The United States Postal Service and its International Business in Today’s Economy

Deputy Postmaster General Patrick R. Donahoe, Mail & Express Review February 2009 In a recent edition, Mail and  Express Review interviewed U.S. Postmaster General John E. Potter on the future of the U.S. Postal Service. In this issue, we conduct a follow up interview with Deputy Postmaster General Patrick R. Donahoe, with a special focus on international shipping. In his role as Chief Operating Officer, Donahoe oversees all operational areas of the Postal Service, with nineteen vice presidents and business groups reporting to him, including the agency’s Global Business unit.

How is the current economic situation affecting the Postal Service, and in particular your international business?

Donahoe: The worldwide economy is making headlines every day. A global downturn significantly affected almost every economic sector worldwide last year, and none more so than the postal industry.

As your readers are well aware, economic declines always lead to drops in mail and shipping volumes. In the United States, we are experiencing the biggest volume decline in decades and reported a US$2.8bn operating loss in fiscal year 2008. However, the Postal Service has acted quickly, changing our operations, staffing and facilities to match the drop in volume. It is all about continuing to streamline operations, becoming more efficient and adapting our products and services to address dramatically changing conditions. At the same time, we have refocused our growth initiatives to better address the same changing conditions.

One of the top areas for growth is international shipping and mailing. Even with overall mail volume shifts, USPS saw international revenue grow last year. Since we established a new, focused Global Business unit in 2006, our international revenues have grown by more than US$600m.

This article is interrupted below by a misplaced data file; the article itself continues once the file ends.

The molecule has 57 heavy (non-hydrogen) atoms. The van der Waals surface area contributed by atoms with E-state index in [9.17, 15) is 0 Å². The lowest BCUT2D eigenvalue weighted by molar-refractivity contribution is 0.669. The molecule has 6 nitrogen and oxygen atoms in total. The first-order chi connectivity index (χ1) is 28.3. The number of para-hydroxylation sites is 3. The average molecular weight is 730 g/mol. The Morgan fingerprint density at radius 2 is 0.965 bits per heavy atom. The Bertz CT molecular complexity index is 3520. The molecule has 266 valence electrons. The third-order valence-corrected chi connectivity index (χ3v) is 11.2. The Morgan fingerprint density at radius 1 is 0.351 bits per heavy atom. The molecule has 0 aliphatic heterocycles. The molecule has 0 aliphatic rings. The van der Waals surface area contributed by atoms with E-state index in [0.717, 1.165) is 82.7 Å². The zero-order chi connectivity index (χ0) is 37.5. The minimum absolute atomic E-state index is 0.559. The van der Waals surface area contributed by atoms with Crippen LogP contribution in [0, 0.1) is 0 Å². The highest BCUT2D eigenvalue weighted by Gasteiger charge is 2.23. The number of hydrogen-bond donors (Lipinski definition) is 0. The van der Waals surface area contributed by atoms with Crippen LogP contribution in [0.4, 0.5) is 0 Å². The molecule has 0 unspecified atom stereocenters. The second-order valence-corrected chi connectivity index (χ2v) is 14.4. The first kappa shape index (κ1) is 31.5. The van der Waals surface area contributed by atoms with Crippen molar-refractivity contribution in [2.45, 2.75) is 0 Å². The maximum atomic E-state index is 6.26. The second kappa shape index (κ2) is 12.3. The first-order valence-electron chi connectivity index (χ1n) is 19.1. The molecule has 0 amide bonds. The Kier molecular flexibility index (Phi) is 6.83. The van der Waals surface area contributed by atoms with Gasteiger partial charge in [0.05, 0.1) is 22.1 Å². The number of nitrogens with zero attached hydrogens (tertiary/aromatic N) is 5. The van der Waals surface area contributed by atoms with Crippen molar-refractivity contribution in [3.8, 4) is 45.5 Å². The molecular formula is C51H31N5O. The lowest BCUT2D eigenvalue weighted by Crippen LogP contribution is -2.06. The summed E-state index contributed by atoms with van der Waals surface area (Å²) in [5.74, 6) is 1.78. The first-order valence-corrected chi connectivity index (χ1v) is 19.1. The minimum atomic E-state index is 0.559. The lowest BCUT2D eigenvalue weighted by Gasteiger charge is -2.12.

The Postal Service recently appointed a new Global Business unit leader. Will that change your direction in international business development?

Donahoe: Our previous Global Business managing director and senior vice president, Paul Vogel, is familiar to many of your readers. A driving force in international growth, Paul retired from the Postal Service 1 February after a long and successful career of nearly forty years. Well known throughout the international postal community and in logistics and shipping circles, Paul was instrumental in growing international USPS revenue from US$1.7bn in 2006 to more than US$2.3bn in 2008.

I am pleased to introduce as Paul’s successor an individual who worked closely with him and who will continue to develop the Postal Service’s international business in much the same vein, former Global Business Strategy and Technology Executive Director, Pranab Shah. In his new position as Global Business managing director and vice president, Pranab is responsible for managing the Postal Service’s worldwide trade with a focus on international business management, financial and commercial analysis, network strategy and technology, and international relations. He also manages international operations, including the Postal Service’s five International Service Centers, which have all earned Certificates of Excellence in mail processing from the International Post Corporation.

Pranab joined the Global Business team in 2006 and led new business development initiatives with key foreign postal administrations and private integrators in Europe and Asia. Before joining USPS network operations in 2001, he was a senior executive with ten years’ experience in private sector international management consulting. He specialized in business strategy, supply chain management and emerging technologies across a range of industries, so is well prepared to lead the Postal Service on its continued path of international growth.

Can you be more specific about some the of the Postal Service’s international growth strategies?